I will pay for the meal as often as you make the reservation.

This sentence is from a test. The task was to correct a mistake. I thought the mistake was "for the meal", it had to be "for meal" (like "for breakfast"). But the correct answer is

I will pay for the meal as long as you make the reservation.

I understand this sentence and the special usage "as long as" meaning "only if" ("I'll pay for the meal only if you make the reservation").

But I still wonder if it is really wrong to use "as often as".

I'll try to explain my confusion.

The expression "as ... as" usually used to emphasize an adjective/adverb. So for example there is the sentence "I'll wait as long as you need", here "as long as" has a literally meaning - "duration", "as much time as you need" rather than condition-meaning "only if".

So "as often as" might mean literally "every time" (is it correct?)

I'll say "hello" as often as I see/meet you == here "as often as" means "every time"

So I think the sentence

"I will pay for the meal as often as you make the reservation."


"Every time you make the reservation, I'll pay for the meal".

Can it be this way? Or is the situation so odd/weird, that can't be in a real life? Is this the reason (unreality) why "as often as" can't be used in this case or is it still a grammar mistake?

3 Answers 3


Yes it can be that way. It is grammatical, and would be understood as you suggest.

But you probably wouldn't hear a native speaker put ot that way ("as often as"). It might be more usual to say "so long as". Or, more simply "If you make the reservation, I'll pay for the meal."

In any case, your "correction" of taking out "the" was not the right fix. Yes, you say "pay for breakfast" and "pay for lunch", but you pay for A meal or for THE meal. (or cornmeal, or oatmeal). But not just "for meal".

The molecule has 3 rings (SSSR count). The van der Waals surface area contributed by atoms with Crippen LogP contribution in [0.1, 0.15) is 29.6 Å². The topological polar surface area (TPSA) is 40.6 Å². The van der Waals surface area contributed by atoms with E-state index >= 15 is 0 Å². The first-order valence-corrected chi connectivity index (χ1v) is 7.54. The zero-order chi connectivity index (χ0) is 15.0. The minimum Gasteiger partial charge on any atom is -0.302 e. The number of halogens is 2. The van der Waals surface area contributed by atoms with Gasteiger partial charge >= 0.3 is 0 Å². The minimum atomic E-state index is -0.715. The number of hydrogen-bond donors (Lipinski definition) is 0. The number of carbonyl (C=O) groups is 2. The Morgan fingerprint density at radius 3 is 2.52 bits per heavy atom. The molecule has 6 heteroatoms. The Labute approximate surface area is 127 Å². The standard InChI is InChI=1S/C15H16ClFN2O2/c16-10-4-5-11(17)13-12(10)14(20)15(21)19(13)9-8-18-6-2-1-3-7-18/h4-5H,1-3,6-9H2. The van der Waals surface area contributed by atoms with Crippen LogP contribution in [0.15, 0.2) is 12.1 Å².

• thank you! I didn't understand this with "or cornmeal, or oatmeal". Do you mean that "for meal" (without an article) means "for flour" rather than "for some food"?
    – Olga
    Feb 22, 2015 at 17:27

We find as often as in many sentences before a verb such as like, can, need, want all specifying an unknown amount of times, but implying each and every time.

Connect to Wi-Fi as often as you want throughout Europe, the Middle East, and Africa for a low monthly rate (source)

As often as or as many times as refers to an unknown number or frequency of times. But it does have the force of each and every time.

So, yes

I will pay for the meal as often as you make the reservation.

very much has the force of

Every/each time you make the reservation, I'll pay for the meal.

Either each occurence considered singly, or each occurence as a group taken singly: every.

Hopefully, this helps.


Frankly, I don't like the official answer.

To me, it should be 'so long as' - a simple trade, one for the other.
You reserve, I buy.
So long as you book a table [your part of the deal] I'll pay for the food [my part of the deal]. A one-off transaction.

It could be simply re-cast as 'If you book a table, I'll pay for the meal.'

You're right to be doubtful over the alternatives.

'As long as' gives us the impression that the reservation takes some given length of time, during which you will be continually paying.
Makes no real sense.

Using 'as often as', as you mention, sets up the indefinite future that for each & every time you reserve a table, I will then pay for the meal - an unlikely proposition in real life.

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